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Agnon Agnon
Thursday, February 25, 2010 | Jewish Ideas Daily » Daily Features

In 1966 a diminutive man, a large black kippah perched on his head, was awarded the Nobel Prize for literature. His acceptance speech, delivered in the lilting cadences of his native Galicia, brimmed with allusions to holy texts, conjuring up an evanescent aura of piety and sacred longings.  Yet underneath that kippah, and vibrating in the spaces between the ancient Hebrew words, was one of the most cunning minds and radical pens in Jewish literary history. Born Shmuel Yosef Czazkes in the town of Buczcacz, S. Y. Agnon, who died 40 years ago today at the age of eighty-one, moved to...
Judaica by Design Judaica by Design
Wednesday, February 17, 2010 | Jewish Ideas Daily » Daily Features

"Art for art's sake"—the idea that works of art must be judged solely on their own terms, apart from any considerations of moral, religious, or civic value—has by now become largely devoid of meaning, especially as so many artists openly hitch their work to one or another of today's political wagons. But with the lapsing of the polarities to which the phrase once gave rise, in particular those between art and religion, it has also become possible for newer generations of artists to turn their talents unapologetically to religious motifs. The results, as several recent exhibits suggest, are both intriguing and markedly uneven. Reinventing Ritual, a show from last fall at the...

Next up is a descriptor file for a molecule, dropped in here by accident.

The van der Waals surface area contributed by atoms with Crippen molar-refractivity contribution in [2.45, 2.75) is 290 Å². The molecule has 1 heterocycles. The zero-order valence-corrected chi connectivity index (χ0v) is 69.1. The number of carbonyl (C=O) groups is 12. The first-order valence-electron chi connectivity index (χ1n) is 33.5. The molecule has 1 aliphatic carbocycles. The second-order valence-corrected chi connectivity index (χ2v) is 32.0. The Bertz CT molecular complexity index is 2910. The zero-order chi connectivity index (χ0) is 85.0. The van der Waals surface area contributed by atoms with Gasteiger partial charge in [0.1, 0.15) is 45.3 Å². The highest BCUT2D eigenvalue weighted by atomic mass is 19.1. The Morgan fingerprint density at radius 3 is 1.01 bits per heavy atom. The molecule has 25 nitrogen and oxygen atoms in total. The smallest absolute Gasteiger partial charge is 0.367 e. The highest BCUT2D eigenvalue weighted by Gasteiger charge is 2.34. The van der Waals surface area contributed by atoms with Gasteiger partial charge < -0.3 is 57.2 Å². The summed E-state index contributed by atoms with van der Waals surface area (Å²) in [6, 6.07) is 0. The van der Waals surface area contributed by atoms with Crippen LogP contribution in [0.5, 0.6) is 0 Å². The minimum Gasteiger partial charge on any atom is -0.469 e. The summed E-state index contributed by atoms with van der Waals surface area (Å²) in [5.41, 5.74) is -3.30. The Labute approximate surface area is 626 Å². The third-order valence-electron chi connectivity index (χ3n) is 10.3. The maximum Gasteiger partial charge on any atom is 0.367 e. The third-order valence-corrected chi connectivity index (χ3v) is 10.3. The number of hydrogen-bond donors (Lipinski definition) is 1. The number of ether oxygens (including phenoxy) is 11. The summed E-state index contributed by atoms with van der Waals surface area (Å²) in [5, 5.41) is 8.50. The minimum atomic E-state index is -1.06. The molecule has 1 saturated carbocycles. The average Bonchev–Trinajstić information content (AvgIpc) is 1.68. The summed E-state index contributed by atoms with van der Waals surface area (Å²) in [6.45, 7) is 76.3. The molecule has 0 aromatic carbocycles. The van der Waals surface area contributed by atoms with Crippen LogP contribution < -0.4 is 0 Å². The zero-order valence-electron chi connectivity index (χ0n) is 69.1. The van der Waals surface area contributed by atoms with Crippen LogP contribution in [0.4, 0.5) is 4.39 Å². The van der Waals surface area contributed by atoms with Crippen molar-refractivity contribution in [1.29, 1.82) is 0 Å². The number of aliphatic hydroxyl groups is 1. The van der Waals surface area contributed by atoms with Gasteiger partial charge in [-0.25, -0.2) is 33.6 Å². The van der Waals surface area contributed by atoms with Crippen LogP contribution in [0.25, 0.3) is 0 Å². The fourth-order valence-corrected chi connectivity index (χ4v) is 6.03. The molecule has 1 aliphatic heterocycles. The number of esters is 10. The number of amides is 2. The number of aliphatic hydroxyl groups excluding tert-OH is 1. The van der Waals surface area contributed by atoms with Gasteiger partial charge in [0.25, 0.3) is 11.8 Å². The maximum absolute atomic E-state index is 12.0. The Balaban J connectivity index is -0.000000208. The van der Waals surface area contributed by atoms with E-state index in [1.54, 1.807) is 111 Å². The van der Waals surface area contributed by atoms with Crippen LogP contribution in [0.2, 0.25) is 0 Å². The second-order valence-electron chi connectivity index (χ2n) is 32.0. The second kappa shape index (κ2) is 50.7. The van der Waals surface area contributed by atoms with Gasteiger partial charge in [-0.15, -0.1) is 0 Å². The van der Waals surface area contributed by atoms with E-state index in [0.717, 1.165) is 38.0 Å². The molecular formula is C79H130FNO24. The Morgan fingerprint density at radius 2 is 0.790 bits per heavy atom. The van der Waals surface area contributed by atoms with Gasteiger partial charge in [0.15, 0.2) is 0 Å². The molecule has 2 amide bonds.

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Editors' Picks
Her Price is Far Above . . . . Philologos, Forward. The King James Version puts the price of a virtuous woman above "rubies"; others say "pearls" or "corals." Who is right?
Rebbe Redux Alan Mintz, Jewish Review of Books. Haim Be'er's masterful new novel does something unique in Israeli literature: it examines the inner life of an ultra-Orthodox rabbi.
At the Bar of Justice Eliezer Segal, Jewish Star. In envisioning the great annual "day of judgment," the ancient rabbis and poets invoked legal and military images drawn from Greek and Roman life.
A Living, Humming Instrument Allan Nadler, Forward. The great poet of cultural Zionism, Hayim Nahman Bialik (1873–1934), also gave voice to the predicament of loving religious Judaism while violating its norms.
Home as Found Sam Munson, Tablet. The Israeli writer Yoram Kaniuk lived the bohemian life of 1950s America to the hilt, only to find what he needed on returning to Tel Aviv; his latest book tells the raucously turbulent story.
An Israeli Nightingale YouTube. Shalev Menashe, a boy soprano, rehearses an aria from Mozart's The Magic Flute and, on tour in Poland with the Raanana Symphony, sings "A Ray of Light" by Koby Oshrat. (Video)     
Treasures from the Vault Ilana Tahan, British Library. Hundreds of digitized images from splendidly illuminated and decorated Hebrew manuscripts in London's British Library are due to go live at the end of June.
Strings Attached Paul Berger, Forward. Money alone has not sufficed to buy a treasured Judaica library containing, among other unique specimens, hundreds of handwritten Hebrew documents dating back as much as 1,000 years.
Mystical Pleasures Peter Cole, Paris Review. There isn't a great deal of kabbalistic poetry, but the best of it epitomizes a potent if lesser-known aspect of Judaism. (Interview by Robyn Creswell)
Master Illustrator Eve M. Kahn, New York Times. A new, annotated edition of Arthur Szyk's Haggadah brings back a long-neglected Jewish artist.